“That move was pretty awesome,” I said.
But Master Kinsella didn’t look pleased or triumphant. He just looked sad. He put his hands on his hips and stood there, his uniform darkening with rain, gazing down at the guy.
“People just want a little attention,” he said, almost to himself. “A little respect.”
Then he glanced at me. “We’re all so scared these days. And that’s what makes us angry.”
I nodded—not quite sure I understood.
After that, I stopped worrying about whether kung fu worked in the real world or not, and I stopped worrying about whether or not I could take Mike Glover in a fight. Of course, just because I wasn’t too bothered about Mike didn’t mean he wasn’t bothered about me. I’d managed to avoid him and his gang at school by keeping a low profile, but coming home one day I saw them hanging around outside this minimart on the street. As soon as they spotted me they spread out to block my path. A few circled around behind me.
“Haven’t seen much of you lately, rage,” Mike said. “You gone all chicken on me?”
He swatted the brim of my baseball cap, forcing it down over my eyes. He was trying to get me to go berserk, as usual. But the old rage wasn’t there. I thought of Master Kinsella. I adjusted my cap and held up my hands, palms out.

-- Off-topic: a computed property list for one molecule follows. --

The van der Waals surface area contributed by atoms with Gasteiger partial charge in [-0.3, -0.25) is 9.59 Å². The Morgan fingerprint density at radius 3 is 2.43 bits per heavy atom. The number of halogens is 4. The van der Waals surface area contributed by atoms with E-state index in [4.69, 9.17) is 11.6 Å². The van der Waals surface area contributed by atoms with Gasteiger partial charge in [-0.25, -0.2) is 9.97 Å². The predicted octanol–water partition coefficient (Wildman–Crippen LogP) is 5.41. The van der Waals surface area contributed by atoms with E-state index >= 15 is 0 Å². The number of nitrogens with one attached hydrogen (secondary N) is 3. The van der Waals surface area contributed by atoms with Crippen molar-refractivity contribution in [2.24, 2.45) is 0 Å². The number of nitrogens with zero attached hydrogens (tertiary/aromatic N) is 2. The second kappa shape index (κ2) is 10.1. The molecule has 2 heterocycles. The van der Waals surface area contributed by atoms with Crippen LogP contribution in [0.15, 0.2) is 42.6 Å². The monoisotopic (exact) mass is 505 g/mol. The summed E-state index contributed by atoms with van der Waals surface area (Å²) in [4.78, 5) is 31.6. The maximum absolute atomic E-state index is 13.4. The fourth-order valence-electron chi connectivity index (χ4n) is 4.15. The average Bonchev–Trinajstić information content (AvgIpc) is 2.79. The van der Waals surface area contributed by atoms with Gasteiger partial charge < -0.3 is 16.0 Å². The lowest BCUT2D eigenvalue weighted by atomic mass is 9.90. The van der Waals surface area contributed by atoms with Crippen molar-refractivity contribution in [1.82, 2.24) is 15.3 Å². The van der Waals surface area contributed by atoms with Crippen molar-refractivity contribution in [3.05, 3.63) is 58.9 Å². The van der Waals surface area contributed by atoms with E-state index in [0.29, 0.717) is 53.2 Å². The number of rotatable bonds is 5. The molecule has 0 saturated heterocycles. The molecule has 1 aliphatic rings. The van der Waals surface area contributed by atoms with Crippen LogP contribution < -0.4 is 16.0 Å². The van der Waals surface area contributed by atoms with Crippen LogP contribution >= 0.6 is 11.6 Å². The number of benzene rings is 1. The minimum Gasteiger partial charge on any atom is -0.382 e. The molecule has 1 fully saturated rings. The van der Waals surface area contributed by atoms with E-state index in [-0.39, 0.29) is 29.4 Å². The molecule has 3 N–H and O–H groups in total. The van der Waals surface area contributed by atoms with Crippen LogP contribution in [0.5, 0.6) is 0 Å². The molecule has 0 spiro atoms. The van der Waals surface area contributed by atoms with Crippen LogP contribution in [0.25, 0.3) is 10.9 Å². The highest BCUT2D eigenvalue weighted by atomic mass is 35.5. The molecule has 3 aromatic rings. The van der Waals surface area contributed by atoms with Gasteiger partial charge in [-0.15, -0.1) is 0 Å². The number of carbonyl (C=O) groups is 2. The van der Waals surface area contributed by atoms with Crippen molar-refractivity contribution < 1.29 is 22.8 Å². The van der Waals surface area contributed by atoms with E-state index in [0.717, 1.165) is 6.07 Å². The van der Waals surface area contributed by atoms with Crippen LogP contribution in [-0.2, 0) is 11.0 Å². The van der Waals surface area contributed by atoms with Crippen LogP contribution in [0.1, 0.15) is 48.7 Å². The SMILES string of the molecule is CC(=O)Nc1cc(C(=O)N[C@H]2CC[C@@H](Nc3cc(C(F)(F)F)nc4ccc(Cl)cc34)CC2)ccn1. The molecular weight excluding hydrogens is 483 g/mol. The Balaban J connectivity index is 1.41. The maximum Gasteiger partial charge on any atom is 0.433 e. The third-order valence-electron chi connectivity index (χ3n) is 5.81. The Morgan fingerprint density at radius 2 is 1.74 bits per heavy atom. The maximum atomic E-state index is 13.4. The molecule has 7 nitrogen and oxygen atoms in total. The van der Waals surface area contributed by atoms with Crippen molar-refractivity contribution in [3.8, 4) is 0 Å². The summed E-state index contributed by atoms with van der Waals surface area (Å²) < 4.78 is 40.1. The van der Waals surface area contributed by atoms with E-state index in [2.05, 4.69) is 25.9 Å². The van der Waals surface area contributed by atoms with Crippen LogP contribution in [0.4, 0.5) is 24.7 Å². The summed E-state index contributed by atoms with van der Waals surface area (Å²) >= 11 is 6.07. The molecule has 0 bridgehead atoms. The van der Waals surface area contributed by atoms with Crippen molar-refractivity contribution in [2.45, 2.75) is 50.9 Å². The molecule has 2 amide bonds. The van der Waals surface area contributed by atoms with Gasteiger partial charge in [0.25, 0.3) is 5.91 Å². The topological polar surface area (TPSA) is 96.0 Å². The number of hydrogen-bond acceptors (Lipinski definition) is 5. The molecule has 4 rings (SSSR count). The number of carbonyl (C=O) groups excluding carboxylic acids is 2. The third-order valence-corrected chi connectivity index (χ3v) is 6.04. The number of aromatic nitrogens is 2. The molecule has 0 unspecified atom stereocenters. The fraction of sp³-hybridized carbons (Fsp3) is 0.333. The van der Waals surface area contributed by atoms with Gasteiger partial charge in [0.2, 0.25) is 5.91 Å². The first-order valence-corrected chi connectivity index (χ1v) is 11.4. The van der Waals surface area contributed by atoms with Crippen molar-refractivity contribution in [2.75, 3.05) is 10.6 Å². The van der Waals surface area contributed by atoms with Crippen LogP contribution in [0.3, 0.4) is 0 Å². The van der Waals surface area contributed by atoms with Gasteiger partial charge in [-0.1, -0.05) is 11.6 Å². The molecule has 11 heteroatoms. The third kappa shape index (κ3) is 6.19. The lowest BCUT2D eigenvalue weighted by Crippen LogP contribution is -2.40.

“Nah, dude,” I said. “It was just getting a bit boring, wasn’t it? Every time we ran into each other it was the same old thing. But I’m all done. Find somebody else to hassle.”
“Or what, huh?”
He laughed uncertainly and reached out to grab my collar. I didn’t mean to do anything but my hand just sort of moved— catching his forearm and guiding it past my face, using the same sweeping palm block we’d learned in that very first class. Then I sidestepped and skirted past Mike, continuing down the street.
“Where you going, rage?”
Without looking back, I shouted, “I’m going to buy you a new personality, Mike.”
I heard a couple of his friends laughing. I’d burned him good.
“Hey,” he shouted. “Come back here and say that to my face!”
You could tell he didn’t know what to do, though. I just kept walking, and they didn’t chase me down or anything. I couldn’t believe it. After months of buildup, that had been our big showdown.
I got an even bigger surprise in the cafeteria the next day. After I’d grabbed my burger and fries, one of Mike’s friends offered me a seat at their table. I joined them and ate quietly, listening to them talk. Nobody said much to me, but they didn’t mock me, either.
As they stood up to go, Mike asked, “What you doing after school, rage?”
I shrugged. “Not much.”
“Come hang with us.”
“Might as well.” Mike grinned. “Having a rage case around is good for a laugh.”
To be continued…